I noticed in scrum meetings, that developers often give realistic estimations on stories. However, even rather simple stories need a lot efforts for configuration, setting up third party components, testing and final build, and the system has accumulated quite some technical debt, so the estimates often appear too high for the product owner or management.
The PO frequently tries to beat down such estimates, like: "What, you want 13 story points [4 days] for this story, this can't be! I can't explain this to management, somebody should be able to code this with 3 SP [in 4 hours]!". As a result, the developers get their arms twisted to commit to a 5 or 8 story points [1.5 to 2 days] estimate (Scrum estimates are still taken as commitments, not just forecasts).
Of course, without any plan to strip down expectations (mainly on testing and quality), these sprints frequently fail. The estimate of the developers is a honest, realistic one, and beating down the estimate does not beat down the actual work to be done.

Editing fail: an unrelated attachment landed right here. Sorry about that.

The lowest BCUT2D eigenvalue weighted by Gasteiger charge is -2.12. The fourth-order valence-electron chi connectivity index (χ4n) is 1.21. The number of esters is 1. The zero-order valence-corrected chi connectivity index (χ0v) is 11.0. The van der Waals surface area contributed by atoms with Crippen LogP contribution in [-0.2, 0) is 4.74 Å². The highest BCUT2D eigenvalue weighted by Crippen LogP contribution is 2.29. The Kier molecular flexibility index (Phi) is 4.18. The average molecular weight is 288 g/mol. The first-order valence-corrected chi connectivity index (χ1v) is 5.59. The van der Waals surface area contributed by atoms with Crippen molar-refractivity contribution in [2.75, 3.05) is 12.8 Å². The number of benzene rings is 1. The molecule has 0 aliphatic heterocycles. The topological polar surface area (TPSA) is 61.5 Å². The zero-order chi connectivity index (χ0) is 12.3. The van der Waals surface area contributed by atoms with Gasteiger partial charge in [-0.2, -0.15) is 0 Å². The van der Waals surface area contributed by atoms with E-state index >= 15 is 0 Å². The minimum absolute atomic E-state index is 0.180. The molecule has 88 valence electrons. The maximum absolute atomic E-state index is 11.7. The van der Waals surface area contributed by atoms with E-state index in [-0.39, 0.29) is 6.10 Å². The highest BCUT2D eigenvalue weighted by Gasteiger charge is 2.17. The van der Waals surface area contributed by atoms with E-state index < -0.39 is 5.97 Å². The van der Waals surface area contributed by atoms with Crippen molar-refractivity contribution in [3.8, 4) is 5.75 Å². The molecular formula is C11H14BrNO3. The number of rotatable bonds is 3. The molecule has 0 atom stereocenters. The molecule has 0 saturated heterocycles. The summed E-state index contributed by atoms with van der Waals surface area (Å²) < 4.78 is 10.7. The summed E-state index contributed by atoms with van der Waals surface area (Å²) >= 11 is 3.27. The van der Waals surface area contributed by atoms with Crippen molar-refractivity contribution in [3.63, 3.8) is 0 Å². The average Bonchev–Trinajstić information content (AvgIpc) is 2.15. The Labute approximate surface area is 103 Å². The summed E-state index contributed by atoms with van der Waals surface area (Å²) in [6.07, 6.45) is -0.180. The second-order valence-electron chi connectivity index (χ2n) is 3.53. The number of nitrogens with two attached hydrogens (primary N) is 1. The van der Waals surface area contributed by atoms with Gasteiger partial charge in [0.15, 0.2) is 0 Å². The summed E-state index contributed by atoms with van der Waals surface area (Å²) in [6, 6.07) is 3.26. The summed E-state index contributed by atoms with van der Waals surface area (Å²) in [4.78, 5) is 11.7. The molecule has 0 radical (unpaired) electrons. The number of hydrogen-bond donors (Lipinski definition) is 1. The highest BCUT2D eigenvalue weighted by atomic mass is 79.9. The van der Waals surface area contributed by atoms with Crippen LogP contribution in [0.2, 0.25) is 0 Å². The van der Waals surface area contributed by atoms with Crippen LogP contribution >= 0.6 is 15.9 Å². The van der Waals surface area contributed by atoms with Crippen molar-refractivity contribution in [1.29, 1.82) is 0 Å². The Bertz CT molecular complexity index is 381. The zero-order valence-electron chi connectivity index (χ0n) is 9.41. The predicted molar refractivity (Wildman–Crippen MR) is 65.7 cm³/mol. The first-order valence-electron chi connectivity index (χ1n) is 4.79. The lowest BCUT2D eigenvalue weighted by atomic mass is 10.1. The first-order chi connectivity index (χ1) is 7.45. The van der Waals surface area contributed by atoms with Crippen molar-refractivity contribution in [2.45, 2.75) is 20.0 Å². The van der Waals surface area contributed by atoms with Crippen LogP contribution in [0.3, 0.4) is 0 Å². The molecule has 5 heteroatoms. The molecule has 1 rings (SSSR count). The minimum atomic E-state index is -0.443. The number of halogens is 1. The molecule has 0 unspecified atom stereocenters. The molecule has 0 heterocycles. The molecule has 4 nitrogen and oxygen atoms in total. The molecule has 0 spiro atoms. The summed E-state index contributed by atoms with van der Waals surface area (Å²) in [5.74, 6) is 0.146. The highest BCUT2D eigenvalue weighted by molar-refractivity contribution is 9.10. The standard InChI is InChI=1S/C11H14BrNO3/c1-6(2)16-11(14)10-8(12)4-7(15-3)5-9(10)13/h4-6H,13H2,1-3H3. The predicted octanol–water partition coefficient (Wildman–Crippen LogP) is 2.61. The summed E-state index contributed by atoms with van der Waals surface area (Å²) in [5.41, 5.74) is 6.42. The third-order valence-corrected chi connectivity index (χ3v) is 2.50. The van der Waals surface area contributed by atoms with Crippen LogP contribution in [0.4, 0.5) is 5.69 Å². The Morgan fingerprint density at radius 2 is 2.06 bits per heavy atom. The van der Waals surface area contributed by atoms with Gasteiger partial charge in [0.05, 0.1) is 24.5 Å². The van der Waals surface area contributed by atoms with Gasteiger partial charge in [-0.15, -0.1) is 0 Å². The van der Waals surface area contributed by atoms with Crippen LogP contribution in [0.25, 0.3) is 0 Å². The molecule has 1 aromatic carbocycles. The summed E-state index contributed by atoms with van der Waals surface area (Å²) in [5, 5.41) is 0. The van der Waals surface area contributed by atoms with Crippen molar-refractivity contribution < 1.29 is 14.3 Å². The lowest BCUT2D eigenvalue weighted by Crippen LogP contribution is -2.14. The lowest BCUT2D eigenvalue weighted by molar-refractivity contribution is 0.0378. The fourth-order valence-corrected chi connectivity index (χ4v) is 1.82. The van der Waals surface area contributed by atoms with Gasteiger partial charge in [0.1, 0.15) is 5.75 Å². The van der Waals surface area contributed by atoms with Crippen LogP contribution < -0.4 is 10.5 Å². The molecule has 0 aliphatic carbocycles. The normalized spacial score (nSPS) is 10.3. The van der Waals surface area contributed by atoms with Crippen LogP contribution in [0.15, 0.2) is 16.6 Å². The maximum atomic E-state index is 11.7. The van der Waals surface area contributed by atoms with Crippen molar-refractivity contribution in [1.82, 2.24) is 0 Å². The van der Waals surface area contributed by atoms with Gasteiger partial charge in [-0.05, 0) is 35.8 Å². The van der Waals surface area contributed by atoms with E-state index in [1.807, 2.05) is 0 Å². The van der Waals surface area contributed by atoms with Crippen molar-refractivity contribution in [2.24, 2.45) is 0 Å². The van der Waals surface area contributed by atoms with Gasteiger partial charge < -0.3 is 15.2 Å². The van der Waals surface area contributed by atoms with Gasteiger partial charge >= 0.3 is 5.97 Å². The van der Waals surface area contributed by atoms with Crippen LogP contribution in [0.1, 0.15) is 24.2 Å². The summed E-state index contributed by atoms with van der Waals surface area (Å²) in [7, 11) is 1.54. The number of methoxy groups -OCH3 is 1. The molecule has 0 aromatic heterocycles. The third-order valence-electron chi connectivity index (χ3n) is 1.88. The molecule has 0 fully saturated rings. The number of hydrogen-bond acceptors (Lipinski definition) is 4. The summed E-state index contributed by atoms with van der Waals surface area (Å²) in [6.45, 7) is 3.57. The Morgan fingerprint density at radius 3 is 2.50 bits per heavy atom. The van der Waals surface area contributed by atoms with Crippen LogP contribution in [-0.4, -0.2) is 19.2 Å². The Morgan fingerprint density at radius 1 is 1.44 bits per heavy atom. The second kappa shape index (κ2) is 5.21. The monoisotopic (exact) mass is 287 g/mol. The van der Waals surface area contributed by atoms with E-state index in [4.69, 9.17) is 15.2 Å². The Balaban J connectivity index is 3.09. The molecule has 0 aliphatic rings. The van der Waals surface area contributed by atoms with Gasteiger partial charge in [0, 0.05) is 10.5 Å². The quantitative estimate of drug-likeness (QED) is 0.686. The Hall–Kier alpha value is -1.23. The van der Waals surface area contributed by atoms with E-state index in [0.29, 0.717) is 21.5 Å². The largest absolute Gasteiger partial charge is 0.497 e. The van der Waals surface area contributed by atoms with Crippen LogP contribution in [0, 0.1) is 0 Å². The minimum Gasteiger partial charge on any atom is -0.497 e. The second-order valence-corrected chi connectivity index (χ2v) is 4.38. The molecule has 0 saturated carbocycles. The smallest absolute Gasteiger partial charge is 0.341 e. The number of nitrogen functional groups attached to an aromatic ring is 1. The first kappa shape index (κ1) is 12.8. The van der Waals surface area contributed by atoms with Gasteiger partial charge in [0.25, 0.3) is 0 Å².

One can say: "You should not make an impossible commitment, just because somebody pushes you to do!" But in my opinion, the job of a developer is software design and coding, not bargaining or standing up against pressure! There may be jacks of all trades, typically those dealing directly with external customers, but this is not the majority of office developers!
To me, this practice just makes programmers look like jerks, causes constant sprint failures and prevents realistic estimations, as well as looking for actual improvements.
What do the Scrum guidelines say on this topic, or do they say anything on it?
EDIT: replaced times by story points. I was referring to the initial estimation phase with Planning Poker and story points, not the task detail planning. I just put the days/hours there, because it was a typical dialogue like this sometimes, also with time instead of points. Sorry for any confusion! The story point examples represent longer time periods than the time examples.
EDIT 2 There is currently no dedicated scrum master, and the PO takes that role, when it comes to estimation meetings. So it's probably the role conflict making this inappropriate bargaining worse, since he appears as an authority, instead of a neutral or developer scrum master. Perhaps, this can be fixed by taking him as a biased participant instead of a "master", as long as none is available.